Why You Should Vote in the April 4 Election

Saturday, Apr 1st, 2017 by

Illinois is holding a “consolidated election” on April 4, 2017. It’s one of those elections that can be easy to pass you by because there isn’t a presidential race or candidates running for Congress or statewide office, so you haven’t been seeing a bunch of television ads.

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Still, it’s an important election – perhaps in some ways more important than those national elections. The winning candidates will decide issues that will directly affect your city, schools, parks and libraries — in other words, your family. In Geneva, there is a referendum that will decide whether a new library will be built; the Kane County Forest Preserve has a referendum that would allow it to purchase up to 2,500 acres of new open space. Those are just two examples on the ballot for some voters this year, but again, these local officials are the ones who decide how community resources are spent, what school buildings stay open and which ones are closed in shrinking districts, and countless decisions that could impact your family in coming years.

 

Early Voting makes it easier than ever to make your voice heard! 

 

In Kane County, you can vote through April 3 at locations in Geneva, St. Charles, Elgin and Carpentersville. Here’s info on those addresses and times. (I voted a week ago, and I was done within 10 minutes. Easy peasy!) In DuPage County, there are permanent early voting locations through April 3 in Naperville, Wheaton, Bloomingdale, Aurora and Lombard. Find detailed info on those locations here by clicking on the “Early Voting times and locations” link about 1/3 down the page.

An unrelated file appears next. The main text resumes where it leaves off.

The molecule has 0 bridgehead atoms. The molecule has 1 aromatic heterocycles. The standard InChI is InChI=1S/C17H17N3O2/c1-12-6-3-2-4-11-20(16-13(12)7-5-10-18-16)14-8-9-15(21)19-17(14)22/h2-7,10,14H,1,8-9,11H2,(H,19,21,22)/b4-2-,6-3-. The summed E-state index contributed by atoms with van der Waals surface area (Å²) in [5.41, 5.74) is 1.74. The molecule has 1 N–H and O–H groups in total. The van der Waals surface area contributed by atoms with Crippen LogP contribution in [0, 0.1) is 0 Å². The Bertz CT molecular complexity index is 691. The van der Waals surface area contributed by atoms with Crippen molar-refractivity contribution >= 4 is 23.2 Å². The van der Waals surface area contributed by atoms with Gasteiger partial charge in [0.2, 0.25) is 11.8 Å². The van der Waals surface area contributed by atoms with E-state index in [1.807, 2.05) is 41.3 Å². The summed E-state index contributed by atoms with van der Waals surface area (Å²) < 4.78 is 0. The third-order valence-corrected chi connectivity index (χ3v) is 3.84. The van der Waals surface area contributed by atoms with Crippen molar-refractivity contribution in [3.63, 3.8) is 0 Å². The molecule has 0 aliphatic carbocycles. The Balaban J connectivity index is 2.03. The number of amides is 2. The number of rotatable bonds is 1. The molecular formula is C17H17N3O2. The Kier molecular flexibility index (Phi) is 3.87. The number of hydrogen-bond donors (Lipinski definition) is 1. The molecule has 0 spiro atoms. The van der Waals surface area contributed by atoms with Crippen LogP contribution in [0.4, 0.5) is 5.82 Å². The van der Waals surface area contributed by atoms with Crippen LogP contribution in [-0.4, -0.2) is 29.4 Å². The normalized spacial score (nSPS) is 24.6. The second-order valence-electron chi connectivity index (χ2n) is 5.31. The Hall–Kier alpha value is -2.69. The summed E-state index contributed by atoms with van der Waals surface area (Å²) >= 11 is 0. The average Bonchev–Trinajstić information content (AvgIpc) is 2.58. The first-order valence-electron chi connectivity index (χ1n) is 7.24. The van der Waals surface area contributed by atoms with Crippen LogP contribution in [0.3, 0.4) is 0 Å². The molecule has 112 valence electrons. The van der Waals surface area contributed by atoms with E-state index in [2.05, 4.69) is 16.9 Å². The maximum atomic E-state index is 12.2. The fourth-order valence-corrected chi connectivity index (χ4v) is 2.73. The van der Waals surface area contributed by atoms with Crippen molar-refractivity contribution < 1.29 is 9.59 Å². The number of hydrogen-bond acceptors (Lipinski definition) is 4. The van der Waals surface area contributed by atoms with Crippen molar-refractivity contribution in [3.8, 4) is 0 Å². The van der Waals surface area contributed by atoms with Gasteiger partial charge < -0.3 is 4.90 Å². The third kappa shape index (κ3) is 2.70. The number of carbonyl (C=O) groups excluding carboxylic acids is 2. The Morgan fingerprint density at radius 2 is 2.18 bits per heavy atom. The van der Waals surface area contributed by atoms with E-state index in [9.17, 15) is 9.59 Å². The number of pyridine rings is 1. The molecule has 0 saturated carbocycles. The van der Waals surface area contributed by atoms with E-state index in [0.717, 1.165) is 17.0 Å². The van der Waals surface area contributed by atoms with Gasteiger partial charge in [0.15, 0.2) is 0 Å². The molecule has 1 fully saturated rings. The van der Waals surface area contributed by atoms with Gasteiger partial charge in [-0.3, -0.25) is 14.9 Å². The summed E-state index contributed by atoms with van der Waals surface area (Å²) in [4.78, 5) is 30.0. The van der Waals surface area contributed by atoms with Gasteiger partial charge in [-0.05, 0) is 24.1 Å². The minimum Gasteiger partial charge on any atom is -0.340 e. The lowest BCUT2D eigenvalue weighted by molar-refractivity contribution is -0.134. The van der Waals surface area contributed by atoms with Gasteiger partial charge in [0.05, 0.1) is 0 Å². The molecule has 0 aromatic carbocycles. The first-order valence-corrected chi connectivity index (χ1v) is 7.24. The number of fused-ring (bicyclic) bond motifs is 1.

To be eligible to register to vote, you must be a U.S. citizen, be 18 years of age by the next election and reside in the precinct for 30 days prior to the next election.

 

If you’re not sure if you are registered or if your registration is current, you can visit this Illinois State Board of Elections site. If you are registered, it will tell you where your polling place is located. If you’re not, there is a “grace period” provision that allows for you to register and vote all at the same time. Call your county election division for more information. (City of Aurora residents in Kane, Kendall or Will Counties should contact the Aurora Election Commission.)

 

If you know you are registered but aren’t sure what races might be contested in your area, and you live in Kane County, you should visit the Kane County Elections site. About halfway down on the page, to the right of “Find” and a big arrow, you’ll find a place to put your last name and address. Click on through and eventually you can find a sample ballot for the April 4 election.

 

If you want to get educated before heading to the polls, the Kane County Chronicle offers an Election Central where you can find information on candidates running for not only city councils but also school districts, park districts and more. The Daily Herald has election coverage for a wider range of the suburbs. And a group of non-partisan volunteers put together this Kane County Election Guide as well.

 

I know that when you have young children in your life, your to-do list is long and demanding. But the outcomes of these local races do have a big impact on young families. So I hope to see you at the polls on or before April 4.

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